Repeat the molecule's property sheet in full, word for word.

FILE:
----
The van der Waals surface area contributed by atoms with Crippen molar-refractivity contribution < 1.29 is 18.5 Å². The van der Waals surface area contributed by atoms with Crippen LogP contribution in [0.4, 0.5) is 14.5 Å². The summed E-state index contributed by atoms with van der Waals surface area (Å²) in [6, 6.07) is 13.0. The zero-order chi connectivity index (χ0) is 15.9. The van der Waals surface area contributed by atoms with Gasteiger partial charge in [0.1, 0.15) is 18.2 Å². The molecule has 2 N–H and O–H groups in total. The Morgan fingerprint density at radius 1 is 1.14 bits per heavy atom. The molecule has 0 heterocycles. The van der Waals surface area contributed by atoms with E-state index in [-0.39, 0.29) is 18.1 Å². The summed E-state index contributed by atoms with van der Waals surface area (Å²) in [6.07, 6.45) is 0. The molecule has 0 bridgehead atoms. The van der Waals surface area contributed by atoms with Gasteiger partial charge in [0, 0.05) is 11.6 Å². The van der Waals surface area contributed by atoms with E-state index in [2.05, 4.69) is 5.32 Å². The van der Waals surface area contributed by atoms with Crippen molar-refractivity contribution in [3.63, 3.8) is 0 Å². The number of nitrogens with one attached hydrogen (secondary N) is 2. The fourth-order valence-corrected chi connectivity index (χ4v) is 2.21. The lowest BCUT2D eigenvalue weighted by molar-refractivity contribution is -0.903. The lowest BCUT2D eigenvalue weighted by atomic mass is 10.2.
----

The van der Waals surface area contributed by atoms with Crippen molar-refractivity contribution < 1.29 is 18.5 Å². The van der Waals surface area contributed by atoms with Crippen LogP contribution in [0.4, 0.5) is 14.5 Å². The summed E-state index contributed by atoms with van der Waals surface area (Å²) in [6, 6.07) is 13.0. The zero-order chi connectivity index (χ0) is 15.9. The van der Waals surface area contributed by atoms with Gasteiger partial charge in [0.1, 0.15) is 18.2 Å². The molecule has 2 N–H and O–H groups in total. The Morgan fingerprint density at radius 1 is 1.14 bits per heavy atom. The molecule has 0 heterocycles. The van der Waals surface area contributed by atoms with E-state index in [-0.39, 0.29) is 18.1 Å². The summed E-state index contributed by atoms with van der Waals surface area (Å²) in [6.07, 6.45) is 0. The molecule has 0 bridgehead atoms. The van der Waals surface area contributed by atoms with Gasteiger partial charge in [0, 0.05) is 11.6 Å². The van der Waals surface area contributed by atoms with E-state index in [2.05, 4.69) is 5.32 Å². The van der Waals surface area contributed by atoms with Crippen molar-refractivity contribution in [3.63, 3.8) is 0 Å². The number of nitrogens with one attached hydrogen (secondary N) is 2. The fourth-order valence-corrected chi connectivity index (χ4v) is 2.21. The lowest BCUT2D eigenvalue weighted by molar-refractivity contribution is -0.903. The lowest BCUT2D eigenvalue weighted by atomic mass is 10.2.